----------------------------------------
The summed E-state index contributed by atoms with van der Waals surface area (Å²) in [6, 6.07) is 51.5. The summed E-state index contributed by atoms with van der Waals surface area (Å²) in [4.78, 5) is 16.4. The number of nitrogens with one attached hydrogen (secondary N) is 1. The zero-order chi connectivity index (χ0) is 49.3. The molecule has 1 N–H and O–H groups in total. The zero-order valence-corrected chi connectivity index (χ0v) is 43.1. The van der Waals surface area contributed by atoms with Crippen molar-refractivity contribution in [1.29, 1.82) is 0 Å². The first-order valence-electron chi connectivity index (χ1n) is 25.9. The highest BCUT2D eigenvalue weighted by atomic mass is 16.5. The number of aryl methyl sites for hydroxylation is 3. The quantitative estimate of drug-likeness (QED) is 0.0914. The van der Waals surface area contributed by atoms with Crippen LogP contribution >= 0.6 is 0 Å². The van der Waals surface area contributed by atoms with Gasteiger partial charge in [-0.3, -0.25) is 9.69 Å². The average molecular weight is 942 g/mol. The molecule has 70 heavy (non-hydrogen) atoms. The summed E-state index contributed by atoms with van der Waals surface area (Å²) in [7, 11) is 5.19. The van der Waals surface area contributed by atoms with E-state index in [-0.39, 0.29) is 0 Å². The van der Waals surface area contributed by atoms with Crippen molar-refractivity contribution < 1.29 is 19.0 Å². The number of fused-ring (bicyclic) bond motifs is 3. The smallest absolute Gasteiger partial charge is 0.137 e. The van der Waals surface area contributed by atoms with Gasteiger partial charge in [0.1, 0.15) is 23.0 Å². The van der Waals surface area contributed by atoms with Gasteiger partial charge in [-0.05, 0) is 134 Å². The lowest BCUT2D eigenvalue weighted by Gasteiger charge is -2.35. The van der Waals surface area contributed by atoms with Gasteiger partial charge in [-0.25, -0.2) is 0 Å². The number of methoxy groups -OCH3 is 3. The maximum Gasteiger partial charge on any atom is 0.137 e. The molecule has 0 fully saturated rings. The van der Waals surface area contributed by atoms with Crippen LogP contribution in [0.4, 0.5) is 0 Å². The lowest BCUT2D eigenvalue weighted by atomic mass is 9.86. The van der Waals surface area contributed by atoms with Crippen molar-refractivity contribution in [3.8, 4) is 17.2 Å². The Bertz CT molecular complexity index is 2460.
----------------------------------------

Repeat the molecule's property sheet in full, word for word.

The summed E-state index contributed by atoms with van der Waals surface area (Å²) in [6, 6.07) is 51.5. The summed E-state index contributed by atoms with van der Waals surface area (Å²) in [4.78, 5) is 16.4. The number of nitrogens with one attached hydrogen (secondary N) is 1. The zero-order chi connectivity index (χ0) is 49.3. The molecule has 1 N–H and O–H groups in total. The zero-order valence-corrected chi connectivity index (χ0v) is 43.1. The van der Waals surface area contributed by atoms with Crippen molar-refractivity contribution in [1.29, 1.82) is 0 Å². The first-order valence-electron chi connectivity index (χ1n) is 25.9. The highest BCUT2D eigenvalue weighted by atomic mass is 16.5. The number of aryl methyl sites for hydroxylation is 3. The quantitative estimate of drug-likeness (QED) is 0.0914. The van der Waals surface area contributed by atoms with Crippen LogP contribution >= 0.6 is 0 Å². The van der Waals surface area contributed by atoms with Gasteiger partial charge in [-0.3, -0.25) is 9.69 Å². The average molecular weight is 942 g/mol. The molecule has 70 heavy (non-hydrogen) atoms. The summed E-state index contributed by atoms with van der Waals surface area (Å²) in [7, 11) is 5.19. The van der Waals surface area contributed by atoms with E-state index in [-0.39, 0.29) is 0 Å². The van der Waals surface area contributed by atoms with Crippen molar-refractivity contribution < 1.29 is 19.0 Å². The number of fused-ring (bicyclic) bond motifs is 3. The smallest absolute Gasteiger partial charge is 0.137 e. The van der Waals surface area contributed by atoms with Gasteiger partial charge in [0.1, 0.15) is 23.0 Å². The van der Waals surface area contributed by atoms with Gasteiger partial charge in [-0.05, 0) is 134 Å². The lowest BCUT2D eigenvalue weighted by Gasteiger charge is -2.35. The van der Waals surface area contributed by atoms with Gasteiger partial charge in [-0.25, -0.2) is 0 Å². The number of methoxy groups -OCH3 is 3. The maximum Gasteiger partial charge on any atom is 0.137 e. The molecule has 0 fully saturated rings. The van der Waals surface area contributed by atoms with Crippen LogP contribution in [0.4, 0.5) is 0 Å². The lowest BCUT2D eigenvalue weighted by atomic mass is 9.86. The van der Waals surface area contributed by atoms with Crippen molar-refractivity contribution in [3.8, 4) is 17.2 Å². The Bertz CT molecular complexity index is 2460.